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Winning the Battle Against Hunger and Malnutrition


FILE - Displaced children from Western Tigray wait to receive food outside a classroom in the school where they are sheltering in Tigray's capital, Mekele, Feb. 24, 2021. Hunger and sexual violence have continued to rise dramatically since then.

“We will never end hunger if governments starve their own people and use food as yet another weapon of war."

Winning the Battle Against Hunger and Malnutrition
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There are three things necessary to win the battle against hunger and malnutrition, said U.S. Agency for International Development Administrator Samantha Power at the Food Systems Summit 2021 Presummit Ministerial. They include leveraging the latest technology, investing in the places most in need, and using public funds to unlock private capital.

“A catastrophic combination of flaring conflicts, shocks from climate change, and a still-raging COVID-19 pandemic have shattered many of our recent gains,” warned Administrator Power.

There are more people who are currently chronically hungry, and the number who are acutely hungry - where hunger threatens their life or livelihood - has grown by 20 million people in just the last year. These numbers are daunting with less than a decade to achieve the UN goal of Zero Hunger.

The number one driver of hunger remains conflict and war, said Administrator Power:

“We will never end hunger if governments starve their own people and use food as yet another weapon of war. Willfully displacing families from their homes, destroying crops and livestock, impeding the delivery of relief supplies, targeting and attacking humanitarian workers delivering relief. . . . We must all loudly and unequivocally condemn the purposeful starvation of people and fight to secure humanitarian aid access for those in need.”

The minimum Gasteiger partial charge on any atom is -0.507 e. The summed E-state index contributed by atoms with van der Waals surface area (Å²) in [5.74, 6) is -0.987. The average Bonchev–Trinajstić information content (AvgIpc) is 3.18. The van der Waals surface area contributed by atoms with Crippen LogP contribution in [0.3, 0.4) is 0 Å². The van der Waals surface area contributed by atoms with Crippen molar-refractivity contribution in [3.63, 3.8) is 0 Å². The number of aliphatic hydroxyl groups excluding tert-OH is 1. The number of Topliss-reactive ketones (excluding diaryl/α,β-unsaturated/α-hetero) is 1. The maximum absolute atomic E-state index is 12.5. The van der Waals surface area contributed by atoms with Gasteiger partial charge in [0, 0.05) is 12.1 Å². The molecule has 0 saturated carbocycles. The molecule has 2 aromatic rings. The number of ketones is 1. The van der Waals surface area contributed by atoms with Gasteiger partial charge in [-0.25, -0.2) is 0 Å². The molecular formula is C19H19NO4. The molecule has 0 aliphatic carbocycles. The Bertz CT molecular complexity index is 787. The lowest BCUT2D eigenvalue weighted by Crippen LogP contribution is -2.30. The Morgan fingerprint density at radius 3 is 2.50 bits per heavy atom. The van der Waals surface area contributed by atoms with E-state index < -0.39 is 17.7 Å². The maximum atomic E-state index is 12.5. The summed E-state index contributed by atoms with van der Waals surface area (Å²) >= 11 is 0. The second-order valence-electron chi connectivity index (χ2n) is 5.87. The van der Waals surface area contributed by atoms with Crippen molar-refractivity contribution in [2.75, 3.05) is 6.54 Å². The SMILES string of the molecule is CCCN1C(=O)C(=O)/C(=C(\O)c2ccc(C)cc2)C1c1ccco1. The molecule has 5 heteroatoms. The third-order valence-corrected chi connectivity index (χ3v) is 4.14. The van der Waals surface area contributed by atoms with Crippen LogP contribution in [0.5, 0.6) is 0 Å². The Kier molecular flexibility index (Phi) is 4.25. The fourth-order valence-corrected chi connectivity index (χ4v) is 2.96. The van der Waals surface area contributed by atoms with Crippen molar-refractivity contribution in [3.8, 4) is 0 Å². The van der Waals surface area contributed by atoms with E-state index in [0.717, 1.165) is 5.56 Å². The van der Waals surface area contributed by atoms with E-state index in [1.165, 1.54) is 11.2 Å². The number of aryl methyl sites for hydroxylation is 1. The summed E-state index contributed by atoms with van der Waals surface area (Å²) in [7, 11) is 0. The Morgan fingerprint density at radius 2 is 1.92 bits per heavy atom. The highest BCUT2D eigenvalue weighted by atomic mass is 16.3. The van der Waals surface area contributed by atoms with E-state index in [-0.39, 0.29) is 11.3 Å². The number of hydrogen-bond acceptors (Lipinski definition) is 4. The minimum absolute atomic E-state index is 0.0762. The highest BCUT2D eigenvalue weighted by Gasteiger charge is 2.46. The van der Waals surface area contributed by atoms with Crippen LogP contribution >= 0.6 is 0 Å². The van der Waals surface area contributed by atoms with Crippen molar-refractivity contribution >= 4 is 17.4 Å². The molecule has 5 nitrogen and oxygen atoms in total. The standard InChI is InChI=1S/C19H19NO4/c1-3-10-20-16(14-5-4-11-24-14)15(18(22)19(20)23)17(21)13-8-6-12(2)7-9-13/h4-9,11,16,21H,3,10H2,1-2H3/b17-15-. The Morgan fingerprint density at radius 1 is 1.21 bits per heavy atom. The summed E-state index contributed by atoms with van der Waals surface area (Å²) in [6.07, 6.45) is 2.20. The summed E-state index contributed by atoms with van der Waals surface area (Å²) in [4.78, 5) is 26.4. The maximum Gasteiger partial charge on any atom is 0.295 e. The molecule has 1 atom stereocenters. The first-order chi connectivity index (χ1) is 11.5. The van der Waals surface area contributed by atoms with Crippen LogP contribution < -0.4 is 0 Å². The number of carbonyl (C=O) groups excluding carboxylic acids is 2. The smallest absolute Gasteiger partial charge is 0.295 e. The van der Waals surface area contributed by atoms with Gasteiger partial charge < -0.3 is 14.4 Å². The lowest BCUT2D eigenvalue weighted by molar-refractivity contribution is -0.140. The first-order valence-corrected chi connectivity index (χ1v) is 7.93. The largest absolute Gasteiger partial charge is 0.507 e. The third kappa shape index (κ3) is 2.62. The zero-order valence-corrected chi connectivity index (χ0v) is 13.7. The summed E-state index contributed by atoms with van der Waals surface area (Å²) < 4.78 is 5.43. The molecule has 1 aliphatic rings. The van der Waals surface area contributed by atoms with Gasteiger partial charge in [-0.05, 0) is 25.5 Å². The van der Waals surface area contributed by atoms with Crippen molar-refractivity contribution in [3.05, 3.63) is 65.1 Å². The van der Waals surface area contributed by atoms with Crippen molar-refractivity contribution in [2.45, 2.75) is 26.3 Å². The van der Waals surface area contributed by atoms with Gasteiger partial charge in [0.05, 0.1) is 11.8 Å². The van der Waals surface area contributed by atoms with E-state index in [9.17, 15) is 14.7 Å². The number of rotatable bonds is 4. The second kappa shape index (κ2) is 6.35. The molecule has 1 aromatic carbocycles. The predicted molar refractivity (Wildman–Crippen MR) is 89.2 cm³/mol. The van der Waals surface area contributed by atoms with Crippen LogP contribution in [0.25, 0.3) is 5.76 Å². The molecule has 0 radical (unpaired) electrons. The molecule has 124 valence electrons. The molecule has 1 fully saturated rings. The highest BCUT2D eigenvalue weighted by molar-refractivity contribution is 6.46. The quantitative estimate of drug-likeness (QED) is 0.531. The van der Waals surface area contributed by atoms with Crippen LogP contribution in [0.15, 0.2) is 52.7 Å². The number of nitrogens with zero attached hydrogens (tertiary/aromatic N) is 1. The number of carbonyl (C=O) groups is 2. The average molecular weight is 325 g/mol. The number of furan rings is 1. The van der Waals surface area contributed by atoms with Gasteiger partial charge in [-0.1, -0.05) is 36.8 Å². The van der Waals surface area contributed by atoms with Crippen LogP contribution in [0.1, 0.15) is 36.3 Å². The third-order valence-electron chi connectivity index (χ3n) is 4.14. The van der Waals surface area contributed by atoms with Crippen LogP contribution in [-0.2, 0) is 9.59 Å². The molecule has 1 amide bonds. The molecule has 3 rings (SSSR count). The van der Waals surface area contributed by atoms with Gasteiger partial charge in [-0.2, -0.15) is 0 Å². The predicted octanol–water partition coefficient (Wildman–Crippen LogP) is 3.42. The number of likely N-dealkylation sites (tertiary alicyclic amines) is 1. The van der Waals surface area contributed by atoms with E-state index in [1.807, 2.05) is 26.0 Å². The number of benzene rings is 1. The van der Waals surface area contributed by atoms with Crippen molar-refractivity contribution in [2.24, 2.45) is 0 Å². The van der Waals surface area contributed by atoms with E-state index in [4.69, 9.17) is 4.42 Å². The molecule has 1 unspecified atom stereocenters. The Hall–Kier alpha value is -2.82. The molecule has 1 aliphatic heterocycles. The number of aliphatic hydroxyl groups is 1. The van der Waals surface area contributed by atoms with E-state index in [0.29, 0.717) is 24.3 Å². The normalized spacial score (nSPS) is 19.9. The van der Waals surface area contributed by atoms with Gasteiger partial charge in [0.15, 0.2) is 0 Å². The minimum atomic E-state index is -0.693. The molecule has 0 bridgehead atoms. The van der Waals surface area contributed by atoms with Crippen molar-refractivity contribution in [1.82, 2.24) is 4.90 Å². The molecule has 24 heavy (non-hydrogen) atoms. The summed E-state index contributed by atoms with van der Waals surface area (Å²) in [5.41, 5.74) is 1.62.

“But we cannot, as the world so often has, focus only on humanitarian aid and food assistance at the expense of investing in agricultural productivity,” warned Administrator Power:

“We must give smallholder farmers the tools and technologies that will help them boost their yields and manage the impact of growing climate shocks as we race to meet the goals of the Paris Climate Agreement.”

The Biden-Harris administration will continue to invest in Feed the Future as a cornerstone of U.S. efforts to boost crop yields, end malnutrition, and strengthen resilience. Prioritizing gender will also play a critical role. Data show that Feed the Future programs must do more to facilitate women’s access to finance, so they invest in their own productivity and help transform food systems in the process.

“We look forward to working with partners throughout the world,” said Administrator Power, “to empower millions more people to feed themselves, strengthen their communities, and finally end hunger and malnutrition once and for all.”

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